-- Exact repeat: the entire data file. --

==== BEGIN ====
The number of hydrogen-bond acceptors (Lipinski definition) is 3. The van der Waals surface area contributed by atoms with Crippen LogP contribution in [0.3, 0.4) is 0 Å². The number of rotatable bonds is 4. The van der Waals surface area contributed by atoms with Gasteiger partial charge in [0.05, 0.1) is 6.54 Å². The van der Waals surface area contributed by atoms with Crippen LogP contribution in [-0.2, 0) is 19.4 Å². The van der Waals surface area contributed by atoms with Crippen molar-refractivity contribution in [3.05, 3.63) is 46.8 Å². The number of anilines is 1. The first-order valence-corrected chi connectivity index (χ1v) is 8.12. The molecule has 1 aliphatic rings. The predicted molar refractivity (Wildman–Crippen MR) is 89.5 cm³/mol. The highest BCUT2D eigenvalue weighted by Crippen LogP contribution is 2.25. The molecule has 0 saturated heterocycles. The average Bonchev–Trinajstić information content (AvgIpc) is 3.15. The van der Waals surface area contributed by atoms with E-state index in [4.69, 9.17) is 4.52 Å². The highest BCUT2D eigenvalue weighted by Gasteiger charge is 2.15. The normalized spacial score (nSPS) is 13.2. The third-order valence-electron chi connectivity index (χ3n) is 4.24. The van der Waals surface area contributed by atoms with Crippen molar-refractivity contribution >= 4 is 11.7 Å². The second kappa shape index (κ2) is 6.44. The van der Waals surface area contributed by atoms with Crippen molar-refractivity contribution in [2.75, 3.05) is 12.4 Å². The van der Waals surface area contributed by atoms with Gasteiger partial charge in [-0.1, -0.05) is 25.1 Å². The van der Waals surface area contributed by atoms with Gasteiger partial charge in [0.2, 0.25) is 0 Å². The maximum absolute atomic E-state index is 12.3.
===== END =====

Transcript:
The number of hydrogen-bond acceptors (Lipinski definition) is 3. The van der Waals surface area contributed by atoms with Crippen LogP contribution in [0.3, 0.4) is 0 Å². The number of rotatable bonds is 4. The van der Waals surface area contributed by atoms with Gasteiger partial charge in [0.05, 0.1) is 6.54 Å². The van der Waals surface area contributed by atoms with Crippen LogP contribution in [-0.2, 0) is 19.4 Å². The van der Waals surface area contributed by atoms with Crippen molar-refractivity contribution in [3.05, 3.63) is 46.8 Å². The number of anilines is 1. The first-order valence-corrected chi connectivity index (χ1v) is 8.12. The molecule has 1 aliphatic rings. The predicted molar refractivity (Wildman–Crippen MR) is 89.5 cm³/mol. The highest BCUT2D eigenvalue weighted by Crippen LogP contribution is 2.25. The molecule has 0 saturated heterocycles. The average Bonchev–Trinajstić information content (AvgIpc) is 3.15. The van der Waals surface area contributed by atoms with E-state index in [4.69, 9.17) is 4.52 Å². The highest BCUT2D eigenvalue weighted by Gasteiger charge is 2.15. The normalized spacial score (nSPS) is 13.2. The third-order valence-electron chi connectivity index (χ3n) is 4.24. The van der Waals surface area contributed by atoms with Crippen molar-refractivity contribution >= 4 is 11.7 Å². The second kappa shape index (κ2) is 6.44. The van der Waals surface area contributed by atoms with Crippen molar-refractivity contribution in [2.75, 3.05) is 12.4 Å². The van der Waals surface area contributed by atoms with Gasteiger partial charge in [-0.1, -0.05) is 25.1 Å². The van der Waals surface area contributed by atoms with Gasteiger partial charge in [0.2, 0.25) is 0 Å². The maximum absolute atomic E-state index is 12.3.